Sec. Betsy DeVos in Bellevue: Why hundreds plan to protest her visit

VIDEO: Secretary of Education Betsy DeVos to make appearance in Bellevue

BELLEVUE, Wash. — The City of Bellevue is bracing for a wild Friday evening as hundreds, maybe thousands of protesters swarm the streets to demonstrate a planned appearance by Trump administration cabinet member, Secretary of Education Betsy DeVos.

DeVos is slated to be one of the key speakers at the Washington Policy Center’s Annual 2017 dinner that also functions as a fundraiser.

Why people are protesting 

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Sharonne Navas is the founder and Executive Director of the Equity in Education Coalition. She is one of the main organizers for the protest against Devos and made it clear what she thinks about the top education official in the federal government.

“Betsy DeVos doesn't know anything about education," said Navas.

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Navas has been working with Collin Jergens of Fuse Washington to sign people up for the protest in Bellevue.

Jergens says Devos -- in a certain sense -- is a surrogate for the president, making her protest subject, “resisting the Trump administration, thousands of people getting together to say we want to keep our public schools public.”




At the offices of the Equity in Education, coalition protesters have been writing up signs and getting hundreds organized to protest Devos and make sure she does not feel welcome in Bellevue.

Devos has had some protests drive her from speaking engagements but Navas says not this time.

“Our main goal tomorrow is not to force her to leave," Navas says.

Bellevue Police Department Public Information Officer Seth Tyler says they’re ready for up to 5,000 protesters. He said the street closures from 4 p.m. to 8:30 p.m. on Friday will cause a major traffic concern at the height of rush hour Friday,

“This is a planned rally. There are several organizations that have asked for and granted a permit," Tyler says.

How the city is preparing 

Police are telling drivers to prepare for severe traffic impacts in downtown Bellevue start around 3 p.m.

The Bellevue Police Department has dedicated resources and will be closing roads to manage the protests. Tyler says the intersection of Northeast 8th and Bellevue Way is an area many people should avoid during the rush hour Friday, which can start at 4 p.m.

Friday afternoon, the police will close down the area as protesters descend on the streets around the Hyatt Regency, where the Washington Policy Center is having its dinner. The center has invited DeVos for its event.

Why Washington Policy Center invited DeVos

Even the research director for the Washington Policy Center, Paul Guppy, admits that their speaker this year has struck a nerve.

“DeVos is attracting controversy and debate over her ideas.”




Guppy added that his group welcomes any debate, including from protesters. In an opinion piece to the Bellevue Reporter, Washington Policy Center gave several reasons for inviting Devos.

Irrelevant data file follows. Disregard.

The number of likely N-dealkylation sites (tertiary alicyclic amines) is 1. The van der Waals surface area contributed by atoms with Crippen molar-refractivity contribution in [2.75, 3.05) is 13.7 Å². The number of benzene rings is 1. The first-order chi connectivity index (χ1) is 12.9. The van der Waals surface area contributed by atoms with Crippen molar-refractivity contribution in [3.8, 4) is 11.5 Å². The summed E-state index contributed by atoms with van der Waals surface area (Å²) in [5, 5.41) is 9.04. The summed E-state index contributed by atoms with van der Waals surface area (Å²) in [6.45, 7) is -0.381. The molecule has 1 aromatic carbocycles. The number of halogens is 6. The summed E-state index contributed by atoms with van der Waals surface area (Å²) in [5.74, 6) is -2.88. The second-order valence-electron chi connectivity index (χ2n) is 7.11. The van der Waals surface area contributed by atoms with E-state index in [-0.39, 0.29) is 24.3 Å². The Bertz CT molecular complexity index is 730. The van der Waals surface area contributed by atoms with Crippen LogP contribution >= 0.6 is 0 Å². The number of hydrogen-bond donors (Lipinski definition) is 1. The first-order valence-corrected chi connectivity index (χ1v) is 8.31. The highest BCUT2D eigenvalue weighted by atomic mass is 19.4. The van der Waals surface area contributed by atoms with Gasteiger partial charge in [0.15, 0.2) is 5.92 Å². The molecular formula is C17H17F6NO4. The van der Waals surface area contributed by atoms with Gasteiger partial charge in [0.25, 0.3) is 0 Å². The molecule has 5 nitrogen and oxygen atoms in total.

"First, as U.S. Secretary of Education, Betsy DeVos is one of the top policy leaders in the country," Director of the Center for Education at Washington Policy Center Liv Finne wrote in part.

"Second, she oversees the Department of Education Office for Civil Rights, which protects equal opportunity for all students. Third, Betsy DeVos is recognized as the nation’s leading proponent of school choice, to give families the ability to find a school that fits best for their children."

Guppy says hearing from DeVos was the main reason for inviting her to Washington.

"As a think tank, we're definitely interested in hearing from her."

Guppy added that while his group didn’t agree with everything Devos has proposed, they do think some ideas could work for Washington State.

"We're excited to hear from her about education choice charter schools, policy initiatives that create choice for parents and empower families … have we seen protests of this magnitude? This is the first time."

The controversy around DeVos 

Ever since Betsy DeVos was sworn in, controversy has followed the education Secretary.  She has no experience in public schools, did not send her children to public schools, and no experience in running a government department.

Only days after her swearing in, DeVos was blocked from entering a Washington DC public school by protesters.

In May, students at an historically black college booed her at their graduation, and many of them also turned their backs to her commencement speech.

DeVos also rolled back President Barack Obama's directives to colleges and universities on sexual assault on college campuses.

DeVos spent years lobbying for changes to education in her home state of Michigan. She favors school choice for all parents whether its public, private or charter schools.

What DeVos may talk about 

DeVos did lay out some of her policy goals in a document uploaded to the Federal Register Thursday. It is possible she could touch on some of these themes during her Bellevue speech.

Guppy says he does not know exactly what Devos will talk about, but he has little concern over the protests. In fact, he seemed ready for them.

“We very much support the ability of people to express their ideas. We strongly support freedom of speech," says Guppy.

The Washington Policy Center says the guest list for its dinner -- people who want to see Devos speak -- is roughly 1,500.

The group has also invited Fox Business anchor Neil Cavuto to speak at the dinner.